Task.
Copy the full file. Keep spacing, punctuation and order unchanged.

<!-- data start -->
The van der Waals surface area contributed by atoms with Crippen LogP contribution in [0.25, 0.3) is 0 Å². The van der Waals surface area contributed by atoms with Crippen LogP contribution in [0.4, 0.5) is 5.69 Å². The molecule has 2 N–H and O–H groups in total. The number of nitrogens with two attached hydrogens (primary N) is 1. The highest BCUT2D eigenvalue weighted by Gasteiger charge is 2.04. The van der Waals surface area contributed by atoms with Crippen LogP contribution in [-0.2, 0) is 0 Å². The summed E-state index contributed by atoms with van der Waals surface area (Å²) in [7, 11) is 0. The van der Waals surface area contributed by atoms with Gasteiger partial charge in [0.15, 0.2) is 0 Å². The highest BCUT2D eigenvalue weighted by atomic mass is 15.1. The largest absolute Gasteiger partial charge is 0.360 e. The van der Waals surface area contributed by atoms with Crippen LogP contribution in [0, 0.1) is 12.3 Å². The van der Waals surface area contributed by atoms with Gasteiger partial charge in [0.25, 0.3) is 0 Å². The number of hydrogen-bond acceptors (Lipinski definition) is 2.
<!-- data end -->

The van der Waals surface area contributed by atoms with Crippen LogP contribution in [0.25, 0.3) is 0 Å². The van der Waals surface area contributed by atoms with Crippen LogP contribution in [0.4, 0.5) is 5.69 Å². The molecule has 2 N–H and O–H groups in total. The number of nitrogens with two attached hydrogens (primary N) is 1. The highest BCUT2D eigenvalue weighted by Gasteiger charge is 2.04. The van der Waals surface area contributed by atoms with Crippen LogP contribution in [-0.2, 0) is 0 Å². The summed E-state index contributed by atoms with van der Waals surface area (Å²) in [7, 11) is 0. The van der Waals surface area contributed by atoms with Gasteiger partial charge in [0.15, 0.2) is 0 Å². The highest BCUT2D eigenvalue weighted by atomic mass is 15.1. The largest absolute Gasteiger partial charge is 0.360 e. The van der Waals surface area contributed by atoms with Crippen LogP contribution in [0, 0.1) is 12.3 Å². The van der Waals surface area contributed by atoms with Gasteiger partial charge in [0.25, 0.3) is 0 Å². The number of hydrogen-bond acceptors (Lipinski definition) is 2.